Corneal Diseases Treated at Woolfson Eye Institute
In general, the cornea deals very well with minor injuries or abrasions even though it is highly sensitive. If the cornea is scratched, healthy cells slide over quickly and patch the injury before infection occurs and vision is affected. If the scratch penetrates the cornea more deeply, however, the healing process will take longer, at times resulting in greater pain, blurred vision, tearing, redness, and extreme sensitivity to light. These symptoms and other medical conditions require professional treatment from your expert Woolfson Eye Institute (WEI) surgeons. Deeper scratches can cause corneal scarring, resulting in a haze on the cornea that can greatly impair vision and often requires a corneal transplant.
How does the cornea become damaged?
Sometimes the cornea is damaged after a foreign object has penetrated the tissue, such as from a poke in the eye. At other times, bacteria or fungi from a contaminated contact lens or other foreign object can pass into the cornea. These situations can cause painful inflammation and a corneal infection called keratitis that reduces visual clarity, produces corneal discharges, and perhaps erodes the cornea or leads to corneal scarring. Typically, the deeper the corneal infection, the more severe the symptoms and the complications.
Although relatively infrequent, corneal infections are also the most serious complication of contact lens wear. Minor corneal infections are commonly treated with anti-bacterial drops. If the problem is severe, it may require more intensive antibiotic or anti-fungal treatment, as well as steroid eye drops to reduce inflammation. Frequent visits to your doctor may be necessary for several months to eliminate the problem.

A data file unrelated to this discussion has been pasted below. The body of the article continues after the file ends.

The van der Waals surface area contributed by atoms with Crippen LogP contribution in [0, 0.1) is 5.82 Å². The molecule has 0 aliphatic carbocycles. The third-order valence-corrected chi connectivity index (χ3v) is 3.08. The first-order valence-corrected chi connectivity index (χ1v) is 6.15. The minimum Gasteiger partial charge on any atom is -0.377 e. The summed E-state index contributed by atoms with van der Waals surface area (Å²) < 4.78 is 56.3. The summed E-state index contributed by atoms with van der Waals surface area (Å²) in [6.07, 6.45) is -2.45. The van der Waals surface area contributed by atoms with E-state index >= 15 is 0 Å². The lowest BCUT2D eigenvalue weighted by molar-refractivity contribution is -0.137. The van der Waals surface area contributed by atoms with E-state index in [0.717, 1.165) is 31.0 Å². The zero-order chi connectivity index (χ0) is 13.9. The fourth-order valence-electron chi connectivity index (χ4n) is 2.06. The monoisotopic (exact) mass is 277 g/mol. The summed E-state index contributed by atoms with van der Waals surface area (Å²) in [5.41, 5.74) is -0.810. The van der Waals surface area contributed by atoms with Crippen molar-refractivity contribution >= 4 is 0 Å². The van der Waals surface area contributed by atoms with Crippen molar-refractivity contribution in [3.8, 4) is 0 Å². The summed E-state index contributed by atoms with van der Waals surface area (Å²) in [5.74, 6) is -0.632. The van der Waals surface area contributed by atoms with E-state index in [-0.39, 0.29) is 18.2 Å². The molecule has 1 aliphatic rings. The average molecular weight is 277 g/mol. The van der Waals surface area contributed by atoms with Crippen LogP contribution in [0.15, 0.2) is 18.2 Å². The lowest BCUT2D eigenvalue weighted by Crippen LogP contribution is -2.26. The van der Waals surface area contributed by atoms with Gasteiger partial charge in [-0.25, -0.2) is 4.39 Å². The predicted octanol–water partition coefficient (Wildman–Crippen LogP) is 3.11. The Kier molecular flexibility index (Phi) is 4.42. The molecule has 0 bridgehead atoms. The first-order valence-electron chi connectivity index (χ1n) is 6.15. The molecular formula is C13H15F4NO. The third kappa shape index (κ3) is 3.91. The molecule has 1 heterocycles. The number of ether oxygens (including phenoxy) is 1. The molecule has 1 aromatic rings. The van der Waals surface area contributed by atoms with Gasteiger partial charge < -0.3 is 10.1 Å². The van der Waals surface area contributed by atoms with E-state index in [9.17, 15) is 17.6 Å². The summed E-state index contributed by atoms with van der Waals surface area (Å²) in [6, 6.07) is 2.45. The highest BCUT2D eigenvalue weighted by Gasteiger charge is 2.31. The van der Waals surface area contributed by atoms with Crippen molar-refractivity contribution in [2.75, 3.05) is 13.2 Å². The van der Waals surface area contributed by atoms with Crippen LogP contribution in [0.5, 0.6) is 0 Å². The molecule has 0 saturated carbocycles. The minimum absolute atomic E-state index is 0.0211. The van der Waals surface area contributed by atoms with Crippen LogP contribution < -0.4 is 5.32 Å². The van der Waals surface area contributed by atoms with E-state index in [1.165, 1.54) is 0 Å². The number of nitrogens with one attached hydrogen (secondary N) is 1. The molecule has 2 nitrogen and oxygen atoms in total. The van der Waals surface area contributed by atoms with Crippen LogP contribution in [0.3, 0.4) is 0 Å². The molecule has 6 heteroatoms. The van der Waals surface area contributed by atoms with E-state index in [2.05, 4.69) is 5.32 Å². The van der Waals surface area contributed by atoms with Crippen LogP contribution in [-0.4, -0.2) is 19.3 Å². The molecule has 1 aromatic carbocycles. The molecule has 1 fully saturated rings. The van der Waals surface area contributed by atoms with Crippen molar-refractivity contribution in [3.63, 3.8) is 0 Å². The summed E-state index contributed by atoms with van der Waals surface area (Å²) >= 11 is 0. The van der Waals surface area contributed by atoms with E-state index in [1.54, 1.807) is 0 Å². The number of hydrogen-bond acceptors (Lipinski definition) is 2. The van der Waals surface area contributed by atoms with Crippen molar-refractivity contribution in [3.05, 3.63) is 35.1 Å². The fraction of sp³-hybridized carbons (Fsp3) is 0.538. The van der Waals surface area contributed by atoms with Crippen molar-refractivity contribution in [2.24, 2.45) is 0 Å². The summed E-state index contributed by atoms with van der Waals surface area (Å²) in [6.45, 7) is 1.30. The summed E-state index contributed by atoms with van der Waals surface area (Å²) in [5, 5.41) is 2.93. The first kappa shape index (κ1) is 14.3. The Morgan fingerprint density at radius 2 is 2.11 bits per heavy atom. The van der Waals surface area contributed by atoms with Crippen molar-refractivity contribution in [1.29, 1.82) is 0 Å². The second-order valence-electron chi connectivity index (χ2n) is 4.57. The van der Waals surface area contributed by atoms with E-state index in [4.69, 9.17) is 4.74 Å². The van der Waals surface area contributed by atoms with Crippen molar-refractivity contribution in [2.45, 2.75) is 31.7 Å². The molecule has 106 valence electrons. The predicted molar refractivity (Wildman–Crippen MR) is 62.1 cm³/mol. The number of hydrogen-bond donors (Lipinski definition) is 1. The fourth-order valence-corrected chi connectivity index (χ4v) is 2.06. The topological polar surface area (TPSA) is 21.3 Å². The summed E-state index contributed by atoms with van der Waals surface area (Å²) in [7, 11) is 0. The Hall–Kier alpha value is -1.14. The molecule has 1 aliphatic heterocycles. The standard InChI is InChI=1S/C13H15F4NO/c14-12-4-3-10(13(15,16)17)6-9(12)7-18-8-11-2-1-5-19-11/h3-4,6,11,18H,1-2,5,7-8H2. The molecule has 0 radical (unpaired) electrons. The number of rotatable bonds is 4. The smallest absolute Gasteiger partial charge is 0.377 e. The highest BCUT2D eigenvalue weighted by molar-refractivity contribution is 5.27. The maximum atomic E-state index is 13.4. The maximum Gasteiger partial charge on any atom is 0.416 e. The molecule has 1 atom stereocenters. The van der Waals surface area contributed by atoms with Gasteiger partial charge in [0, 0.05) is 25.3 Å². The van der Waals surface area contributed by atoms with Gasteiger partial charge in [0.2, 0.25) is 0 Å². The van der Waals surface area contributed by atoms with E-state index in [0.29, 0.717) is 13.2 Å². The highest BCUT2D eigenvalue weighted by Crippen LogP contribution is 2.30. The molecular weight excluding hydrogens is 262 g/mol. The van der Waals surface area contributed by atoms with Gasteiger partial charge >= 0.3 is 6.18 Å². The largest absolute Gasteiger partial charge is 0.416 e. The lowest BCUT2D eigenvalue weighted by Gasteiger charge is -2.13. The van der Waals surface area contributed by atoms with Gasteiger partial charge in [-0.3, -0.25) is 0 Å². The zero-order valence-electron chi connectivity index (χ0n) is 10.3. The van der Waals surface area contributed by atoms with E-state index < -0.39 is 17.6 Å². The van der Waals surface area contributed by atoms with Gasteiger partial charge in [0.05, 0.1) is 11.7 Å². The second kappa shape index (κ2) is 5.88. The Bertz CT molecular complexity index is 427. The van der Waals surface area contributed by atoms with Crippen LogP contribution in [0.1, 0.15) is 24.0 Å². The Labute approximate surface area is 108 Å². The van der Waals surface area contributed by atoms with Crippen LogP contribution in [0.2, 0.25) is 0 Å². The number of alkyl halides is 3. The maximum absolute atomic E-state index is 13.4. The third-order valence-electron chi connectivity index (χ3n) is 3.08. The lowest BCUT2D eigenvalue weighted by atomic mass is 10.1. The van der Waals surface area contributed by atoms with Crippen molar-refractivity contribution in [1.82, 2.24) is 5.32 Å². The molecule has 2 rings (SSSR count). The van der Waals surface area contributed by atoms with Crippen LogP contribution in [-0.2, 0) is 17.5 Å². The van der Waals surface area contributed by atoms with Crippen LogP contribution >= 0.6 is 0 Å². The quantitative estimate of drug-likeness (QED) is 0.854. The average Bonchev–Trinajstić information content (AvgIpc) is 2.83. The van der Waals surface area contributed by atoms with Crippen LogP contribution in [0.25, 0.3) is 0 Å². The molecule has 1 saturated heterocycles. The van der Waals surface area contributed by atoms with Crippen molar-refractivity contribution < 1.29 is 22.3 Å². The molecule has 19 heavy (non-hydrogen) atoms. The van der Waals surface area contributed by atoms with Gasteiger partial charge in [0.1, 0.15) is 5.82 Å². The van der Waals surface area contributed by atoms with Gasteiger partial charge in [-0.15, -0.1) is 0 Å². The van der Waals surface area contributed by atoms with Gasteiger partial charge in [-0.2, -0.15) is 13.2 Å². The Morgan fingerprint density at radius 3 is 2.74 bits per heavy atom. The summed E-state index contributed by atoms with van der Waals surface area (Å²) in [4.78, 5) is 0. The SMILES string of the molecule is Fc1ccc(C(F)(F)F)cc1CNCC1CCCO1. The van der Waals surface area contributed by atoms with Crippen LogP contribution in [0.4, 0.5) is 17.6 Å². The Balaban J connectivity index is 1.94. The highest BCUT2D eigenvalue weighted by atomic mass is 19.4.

Some corneal conditions require immediate medical attention
There are many corneal conditions that require special medical attention, and we treat many of these using the Woolfson Ophthalmology Difference that blends unique surgical experience with the greatest ranges of technologies and techniques including the latest, most innovative approaches.
As the cornea begins to stretch forward, the refractive power of the cornea increases, and the eye becomes more myopic (nearsighted), then as the corneal curvature becomes distorted and uneven, it may produce more of an astigmatism. This is known as Keratoconus. Corneal Cross-Linking (CXL) is the suggested treatment for those with keratoconus. CXL is the only known procedure for keratoconus that can help patients keep from progressing and worsening over time. CXL adds a bond between the collagen fibers in your eye, cross-linking, to help your cornea become more stable. Doctors use a combination of eyedrop medication and ultraviolet (UV) light to also make these tissues stronger. The goal in CXL is to keep the cornea from bulging out anymore.